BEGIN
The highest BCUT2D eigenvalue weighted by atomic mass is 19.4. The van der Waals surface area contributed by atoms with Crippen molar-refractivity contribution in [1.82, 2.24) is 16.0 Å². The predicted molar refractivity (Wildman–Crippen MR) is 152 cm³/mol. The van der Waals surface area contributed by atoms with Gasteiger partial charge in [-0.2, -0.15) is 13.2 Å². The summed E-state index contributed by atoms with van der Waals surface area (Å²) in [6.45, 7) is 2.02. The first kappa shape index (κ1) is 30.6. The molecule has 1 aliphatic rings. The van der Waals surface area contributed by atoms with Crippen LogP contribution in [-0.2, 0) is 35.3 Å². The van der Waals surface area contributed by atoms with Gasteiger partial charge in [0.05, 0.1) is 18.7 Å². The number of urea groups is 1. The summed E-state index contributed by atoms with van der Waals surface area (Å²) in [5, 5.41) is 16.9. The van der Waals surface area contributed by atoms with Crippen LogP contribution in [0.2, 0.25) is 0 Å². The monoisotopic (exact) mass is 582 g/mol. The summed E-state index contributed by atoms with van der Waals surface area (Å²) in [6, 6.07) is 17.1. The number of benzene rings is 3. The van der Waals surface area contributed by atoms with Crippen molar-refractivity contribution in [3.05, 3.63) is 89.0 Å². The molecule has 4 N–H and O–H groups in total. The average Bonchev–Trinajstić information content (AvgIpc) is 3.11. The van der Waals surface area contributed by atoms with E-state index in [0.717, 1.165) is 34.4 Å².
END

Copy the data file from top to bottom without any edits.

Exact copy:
The highest BCUT2D eigenvalue weighted by atomic mass is 19.4. The van der Waals surface area contributed by atoms with Crippen molar-refractivity contribution in [1.82, 2.24) is 16.0 Å². The predicted molar refractivity (Wildman–Crippen MR) is 152 cm³/mol. The van der Waals surface area contributed by atoms with Gasteiger partial charge in [-0.2, -0.15) is 13.2 Å². The summed E-state index contributed by atoms with van der Waals surface area (Å²) in [6.45, 7) is 2.02. The first kappa shape index (κ1) is 30.6. The molecule has 1 aliphatic rings. The van der Waals surface area contributed by atoms with Crippen LogP contribution in [-0.2, 0) is 35.3 Å². The van der Waals surface area contributed by atoms with Gasteiger partial charge in [0.05, 0.1) is 18.7 Å². The number of urea groups is 1. The summed E-state index contributed by atoms with van der Waals surface area (Å²) in [5, 5.41) is 16.9. The van der Waals surface area contributed by atoms with Crippen LogP contribution in [0.2, 0.25) is 0 Å². The monoisotopic (exact) mass is 582 g/mol. The summed E-state index contributed by atoms with van der Waals surface area (Å²) in [6, 6.07) is 17.1. The number of benzene rings is 3. The van der Waals surface area contributed by atoms with Crippen molar-refractivity contribution in [3.05, 3.63) is 89.0 Å². The molecule has 4 N–H and O–H groups in total. The average Bonchev–Trinajstić information content (AvgIpc) is 3.11. The van der Waals surface area contributed by atoms with E-state index in [0.717, 1.165) is 34.4 Å².